~~~~~~~~~~~~~~~~~~~~~~~~~~~~~~~~~~~~~~~~~~USDA has provided the first Winter Wheat Condition Ratings of the spring in their Crop Progress Summary from Monday afternoon- and it shows a major downturn in the 2011 wheat crop versus the 2011 edition. In the 18 states they have details on- 2010 saw the wheat crop as being 65% in good to excellent condition, while the 2011 crop checks in at 37% good to excellent.
The poor to very poor ratings tell the story even better- the 2010 rating was 6% in poor to very poor condition- the 2011 rating as of the beginning of this week is at 32% poor to very poor.
Neither Texas not Colorado have any wheat rated in excellent condition-with Texas at 61% poor to very poor and Colorado at 43% poor to very poor. The largest wheat producing state, Kansas, checks in at 34% poor to very poor, 35% in fair shape and 31% good to excellent.
Beef Checkoff Contributes $200,000 for Japanese Relief Efforts
~~~~~~~~~~~~~~~~~~~~~~~~~~~~~~~~~~~~~~~~~~In a combined effort of the Cattlemen's Beef Board and the Federation of State Beef Councils, the Beef Checkoff Program is investing a total of $200,000 to help feed consumers in Japan who were injured, misplaced and left homeless and hungry by the devastating earthquake and tsunamis there.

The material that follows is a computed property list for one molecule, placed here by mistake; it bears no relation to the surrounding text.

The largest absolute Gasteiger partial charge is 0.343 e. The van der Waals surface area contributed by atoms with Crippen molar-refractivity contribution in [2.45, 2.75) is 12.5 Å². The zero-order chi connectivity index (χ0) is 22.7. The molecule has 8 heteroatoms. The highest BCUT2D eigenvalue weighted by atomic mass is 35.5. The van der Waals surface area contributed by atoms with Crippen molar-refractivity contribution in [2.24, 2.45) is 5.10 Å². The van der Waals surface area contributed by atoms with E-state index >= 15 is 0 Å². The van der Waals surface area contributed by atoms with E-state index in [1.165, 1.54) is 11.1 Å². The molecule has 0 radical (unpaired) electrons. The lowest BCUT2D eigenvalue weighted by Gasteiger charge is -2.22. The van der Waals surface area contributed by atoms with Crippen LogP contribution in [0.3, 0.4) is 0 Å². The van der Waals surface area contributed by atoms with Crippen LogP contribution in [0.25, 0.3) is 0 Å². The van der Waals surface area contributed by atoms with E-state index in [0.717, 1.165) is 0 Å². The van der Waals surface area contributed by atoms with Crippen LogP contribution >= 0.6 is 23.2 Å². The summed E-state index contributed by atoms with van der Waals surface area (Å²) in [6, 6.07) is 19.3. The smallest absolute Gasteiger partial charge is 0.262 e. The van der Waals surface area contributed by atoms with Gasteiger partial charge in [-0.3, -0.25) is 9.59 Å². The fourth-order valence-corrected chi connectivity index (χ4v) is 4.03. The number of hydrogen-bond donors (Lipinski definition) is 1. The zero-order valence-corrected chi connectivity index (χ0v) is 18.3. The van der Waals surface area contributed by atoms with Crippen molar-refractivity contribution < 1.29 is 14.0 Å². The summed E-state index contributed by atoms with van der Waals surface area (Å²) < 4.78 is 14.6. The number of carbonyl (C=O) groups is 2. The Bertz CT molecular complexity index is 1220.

The Beef Promotion Operating Committee last week approved an amended 2011 foreign-marketing proposal - or "Authorization Request" - that added $100,000 from the Beef Board budget to help fund a Japan Relief Program established through the U.S. Meat Export Federation (USMEF), a contractor to the Beef Checkoff Program. Federation Chairman David Dick of Missouri said the Federation voted to send an additional $100,000 from its budget, for a combined checkoff investment of $200,000.
"It's just about impossible to imagine the challenges those folks in
Japan are facing right now," said Beef Board Chairman Tom Jones, who also
chairs the Operating Committee. "As human beings, we all feel a deep sense
of sympathy for them and have that heartfelt desire to be able to help out
in some small way. As producers, we want to provide some critical
nutrition that the folks in Japan absolutely need to help them get
through. And thanks to our checkoff program, we are going to be able to
A "Mega-Drought" May Be in Our Future
~~~~~~~~~~~~~~~~~~~~~~~~~~~~~~~~~~~~~~~~~~Talking about everything from global warming to biofuels to high yield agriculture and more- one very sobering thought was offered by Dennis Avery of the Hudson Institute at this past weekend's Texas and Southwestern Cattle Raisers Convention in San Antonio- the concept of a Mega-Drought.
Dr. Avery says that historical evidence points to a decades long
drought around the year 1,200 AD here in North America- stretching from
the US southwest from southern California across Arizona and New Mexico
and coming into parts of Texas and Oklahoma and further east. The last
time this type of drought occurred, you walked to get away from it and
hoped you were walking in the right direction.
He is a critic of biofuels and we talked about that- and we talked
about building pressure to produce more food- which he says is only
possible with high yield agriculture.
Friday Night At the Movies
~~~~~~~~~~~~~~~~~~~~~~~~~~~~~~~~~~~~~~~~~~Filmmaker Michael DeTerra will host a screening of his documentary about raising beef from pasture to plate on Friday, April 8, at Oklahoma State University's Wes Watkins Center.